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Hi guys! Thanks for the encouragement. Diane, that workstation looks pretty cool. I've been thinking that someday a little tiltable vise would be nice for nuts and small parts. I've seen some you can clamp in a regular vise. I have many things to get before that though. I do have a sharpening system now, and am getting good, if somewhat inconsistent results. I have an inexpensive diamond stone that goes to 600x, a 3000x Sigma Waterstone, a 8000x Imanishi waterstone, and as of last weekend, a piece of MDF with Lee Valley green stuff. No honing guide so far since it seems I can get a sharp edge without and I need so much other stuff that costs money. Last weekend I was preparing my handplane to joint the top and back and finally got an edge that would pop hairs off my arm. I think that was either because I was more patient with the process or because I got the MDF and honing compound working. I'm happy for now though and I think sharpening will only get easier as time goes on. Someday I want a 1000x stone, but for now the 600 to 3000 works ok, or I use sandpaper on glass. Stay tuned, I have a bit of a tool summary written, and just finished making a shooting board so pretty soon I will actually start working with the wood I bought months ago for the guitar!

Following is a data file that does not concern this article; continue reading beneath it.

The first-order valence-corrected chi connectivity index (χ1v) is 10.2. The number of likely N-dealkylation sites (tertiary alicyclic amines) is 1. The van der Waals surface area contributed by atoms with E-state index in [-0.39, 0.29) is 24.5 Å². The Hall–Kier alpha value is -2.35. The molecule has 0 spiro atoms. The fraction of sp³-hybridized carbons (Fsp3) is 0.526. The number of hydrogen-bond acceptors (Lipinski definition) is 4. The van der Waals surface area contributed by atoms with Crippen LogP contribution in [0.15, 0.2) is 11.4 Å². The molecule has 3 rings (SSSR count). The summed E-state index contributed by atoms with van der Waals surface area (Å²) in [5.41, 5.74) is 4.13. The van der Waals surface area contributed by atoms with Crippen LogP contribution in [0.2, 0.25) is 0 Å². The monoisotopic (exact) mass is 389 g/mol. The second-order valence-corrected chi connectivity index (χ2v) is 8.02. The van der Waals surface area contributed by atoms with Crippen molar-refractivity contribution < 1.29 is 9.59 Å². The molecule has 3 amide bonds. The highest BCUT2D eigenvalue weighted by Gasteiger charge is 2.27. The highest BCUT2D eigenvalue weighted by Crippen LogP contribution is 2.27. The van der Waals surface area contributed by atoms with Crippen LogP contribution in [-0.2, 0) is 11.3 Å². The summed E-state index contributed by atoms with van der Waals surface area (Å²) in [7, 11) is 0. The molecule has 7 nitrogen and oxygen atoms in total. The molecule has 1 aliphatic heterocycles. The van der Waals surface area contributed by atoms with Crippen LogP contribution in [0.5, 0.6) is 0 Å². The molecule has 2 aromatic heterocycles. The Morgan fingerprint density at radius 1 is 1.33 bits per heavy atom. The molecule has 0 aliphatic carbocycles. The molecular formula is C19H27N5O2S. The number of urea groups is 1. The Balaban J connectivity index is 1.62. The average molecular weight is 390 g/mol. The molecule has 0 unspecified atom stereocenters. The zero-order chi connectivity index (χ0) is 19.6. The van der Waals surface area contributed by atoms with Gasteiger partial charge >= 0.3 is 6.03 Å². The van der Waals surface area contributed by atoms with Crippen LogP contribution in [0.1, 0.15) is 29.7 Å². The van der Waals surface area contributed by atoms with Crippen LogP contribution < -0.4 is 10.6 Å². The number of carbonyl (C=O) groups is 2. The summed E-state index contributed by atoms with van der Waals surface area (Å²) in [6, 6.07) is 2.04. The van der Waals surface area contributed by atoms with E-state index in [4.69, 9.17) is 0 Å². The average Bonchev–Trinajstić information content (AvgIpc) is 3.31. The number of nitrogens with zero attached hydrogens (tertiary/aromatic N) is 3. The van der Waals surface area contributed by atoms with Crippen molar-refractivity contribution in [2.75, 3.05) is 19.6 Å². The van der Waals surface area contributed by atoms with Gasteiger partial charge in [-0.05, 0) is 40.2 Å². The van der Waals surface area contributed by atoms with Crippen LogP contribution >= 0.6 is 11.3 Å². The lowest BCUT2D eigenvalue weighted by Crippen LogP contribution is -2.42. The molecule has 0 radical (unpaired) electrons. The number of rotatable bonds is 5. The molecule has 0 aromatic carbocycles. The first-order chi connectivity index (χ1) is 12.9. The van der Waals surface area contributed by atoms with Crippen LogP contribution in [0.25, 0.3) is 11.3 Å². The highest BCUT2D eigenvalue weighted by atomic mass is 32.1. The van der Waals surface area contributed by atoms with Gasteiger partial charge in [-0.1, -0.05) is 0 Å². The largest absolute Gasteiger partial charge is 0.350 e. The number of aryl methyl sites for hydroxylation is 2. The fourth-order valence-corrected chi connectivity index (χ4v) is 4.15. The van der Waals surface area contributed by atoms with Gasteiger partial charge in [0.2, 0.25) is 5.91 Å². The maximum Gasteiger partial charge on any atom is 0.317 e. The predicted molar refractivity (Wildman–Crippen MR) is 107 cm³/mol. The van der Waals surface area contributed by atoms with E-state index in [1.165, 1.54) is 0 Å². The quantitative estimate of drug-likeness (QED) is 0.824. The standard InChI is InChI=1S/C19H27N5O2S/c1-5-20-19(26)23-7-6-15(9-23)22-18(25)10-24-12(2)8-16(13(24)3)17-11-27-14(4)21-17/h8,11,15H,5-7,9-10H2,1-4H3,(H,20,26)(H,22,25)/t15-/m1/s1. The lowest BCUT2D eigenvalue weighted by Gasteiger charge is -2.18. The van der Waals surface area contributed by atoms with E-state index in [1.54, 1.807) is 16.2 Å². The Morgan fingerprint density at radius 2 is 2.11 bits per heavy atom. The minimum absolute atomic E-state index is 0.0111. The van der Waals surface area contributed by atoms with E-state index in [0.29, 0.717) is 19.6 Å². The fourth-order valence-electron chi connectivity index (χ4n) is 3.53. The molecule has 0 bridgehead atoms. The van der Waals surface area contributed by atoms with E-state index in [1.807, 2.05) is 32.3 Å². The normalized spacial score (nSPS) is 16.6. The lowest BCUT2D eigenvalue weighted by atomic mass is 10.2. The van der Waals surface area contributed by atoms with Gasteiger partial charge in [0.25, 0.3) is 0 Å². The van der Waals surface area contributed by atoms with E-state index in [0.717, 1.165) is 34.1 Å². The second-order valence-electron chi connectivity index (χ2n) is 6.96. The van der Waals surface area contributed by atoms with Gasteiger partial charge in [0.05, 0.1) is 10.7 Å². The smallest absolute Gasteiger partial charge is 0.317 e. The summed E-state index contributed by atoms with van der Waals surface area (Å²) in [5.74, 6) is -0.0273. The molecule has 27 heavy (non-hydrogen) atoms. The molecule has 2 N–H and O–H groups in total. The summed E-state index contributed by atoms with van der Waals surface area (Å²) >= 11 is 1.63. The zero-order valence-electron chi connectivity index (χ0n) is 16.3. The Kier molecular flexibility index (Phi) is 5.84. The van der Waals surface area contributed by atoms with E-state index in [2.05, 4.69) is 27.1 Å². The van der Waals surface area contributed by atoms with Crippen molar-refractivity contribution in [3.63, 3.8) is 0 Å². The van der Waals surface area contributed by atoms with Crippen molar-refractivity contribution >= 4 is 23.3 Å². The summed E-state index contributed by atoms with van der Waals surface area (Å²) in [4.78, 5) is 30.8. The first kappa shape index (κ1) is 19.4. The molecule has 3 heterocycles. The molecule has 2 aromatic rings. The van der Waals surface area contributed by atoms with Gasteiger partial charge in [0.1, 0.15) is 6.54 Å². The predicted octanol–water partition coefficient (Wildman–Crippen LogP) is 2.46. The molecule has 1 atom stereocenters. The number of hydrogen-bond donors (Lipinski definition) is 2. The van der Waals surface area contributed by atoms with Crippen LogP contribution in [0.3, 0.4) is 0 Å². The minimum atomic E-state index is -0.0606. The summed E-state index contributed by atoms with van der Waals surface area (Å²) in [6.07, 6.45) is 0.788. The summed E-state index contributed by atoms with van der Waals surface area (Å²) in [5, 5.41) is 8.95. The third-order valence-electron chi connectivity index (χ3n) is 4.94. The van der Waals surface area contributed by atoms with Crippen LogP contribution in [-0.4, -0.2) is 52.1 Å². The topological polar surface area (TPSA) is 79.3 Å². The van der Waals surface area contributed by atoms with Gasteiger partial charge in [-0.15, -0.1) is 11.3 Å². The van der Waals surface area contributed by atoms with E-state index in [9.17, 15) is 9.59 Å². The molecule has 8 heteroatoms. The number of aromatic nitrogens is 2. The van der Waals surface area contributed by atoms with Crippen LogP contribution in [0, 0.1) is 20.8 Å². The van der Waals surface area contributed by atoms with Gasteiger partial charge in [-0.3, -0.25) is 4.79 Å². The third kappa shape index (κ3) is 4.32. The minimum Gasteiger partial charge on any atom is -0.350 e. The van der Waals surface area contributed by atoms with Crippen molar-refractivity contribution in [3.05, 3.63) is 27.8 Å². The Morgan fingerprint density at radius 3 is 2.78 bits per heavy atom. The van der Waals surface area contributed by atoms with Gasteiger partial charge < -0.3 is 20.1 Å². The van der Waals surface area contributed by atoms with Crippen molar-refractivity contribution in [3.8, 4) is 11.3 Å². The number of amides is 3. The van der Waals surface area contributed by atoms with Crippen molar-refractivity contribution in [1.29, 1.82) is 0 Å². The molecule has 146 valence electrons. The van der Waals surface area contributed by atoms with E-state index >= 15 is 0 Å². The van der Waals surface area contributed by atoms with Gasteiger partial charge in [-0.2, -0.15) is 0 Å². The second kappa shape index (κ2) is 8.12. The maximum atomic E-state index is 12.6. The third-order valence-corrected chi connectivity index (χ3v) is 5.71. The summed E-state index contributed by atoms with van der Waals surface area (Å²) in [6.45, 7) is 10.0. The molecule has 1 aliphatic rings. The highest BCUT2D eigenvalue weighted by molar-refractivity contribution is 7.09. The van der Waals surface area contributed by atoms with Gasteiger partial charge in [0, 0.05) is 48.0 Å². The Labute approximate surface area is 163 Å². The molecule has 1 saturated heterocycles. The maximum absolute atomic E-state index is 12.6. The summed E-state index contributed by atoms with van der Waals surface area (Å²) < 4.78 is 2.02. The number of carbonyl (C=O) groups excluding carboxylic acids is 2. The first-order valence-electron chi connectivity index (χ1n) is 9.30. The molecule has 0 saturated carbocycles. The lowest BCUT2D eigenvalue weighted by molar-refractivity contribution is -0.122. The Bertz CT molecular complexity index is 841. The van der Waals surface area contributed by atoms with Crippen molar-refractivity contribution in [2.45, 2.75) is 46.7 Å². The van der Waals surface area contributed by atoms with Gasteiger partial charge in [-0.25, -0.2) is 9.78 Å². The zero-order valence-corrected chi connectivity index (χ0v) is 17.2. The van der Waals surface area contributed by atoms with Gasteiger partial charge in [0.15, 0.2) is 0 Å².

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PostPosted: Sat Jan 09, 2016 6:08 am 
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Yup. Been there and done that with the honing. It took me a few times before I got the knack of getting my stuff wicked sharp. The honing guide is what made me consistent. When you're able, I'd recommend the Rockler honing guide, which runs around $15. I'm using the Stanley sharpening system, which works well; it costs about the same as the Rockler guide. I really understand what you mean about needing tools. I'm still adding to the tools with each guitar. Prices seem to double when a tool is labeled as a "luthier" tool.

I started out wanting to make a guitar that I loved to play, that was unique to me, and I ended up leaning about myself. I learned that I really love working with wood to create a thing of beauty. I really love working with the chisels and hand planes. It puts me into a kind of "zen" state.

I hope you have the same experience. Relax and have fun. If you get frustrated, let us know in your blog. There's a lot of really good people here to help you.


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PostPosted: Sat Jan 09, 2016 12:28 pm 
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Well, here is the basic assortment of tools I have collected so far. I have a few more laying around; a bunch of clamps, drillbits, screwdrivers, cordless drill, and router bits, but these are the interesting ones I think. Most are second hand, and they look pretty limited now that I pile them together but there’s still a couple hundred dollars here. This is an expensive hobby if you are starting from scratch!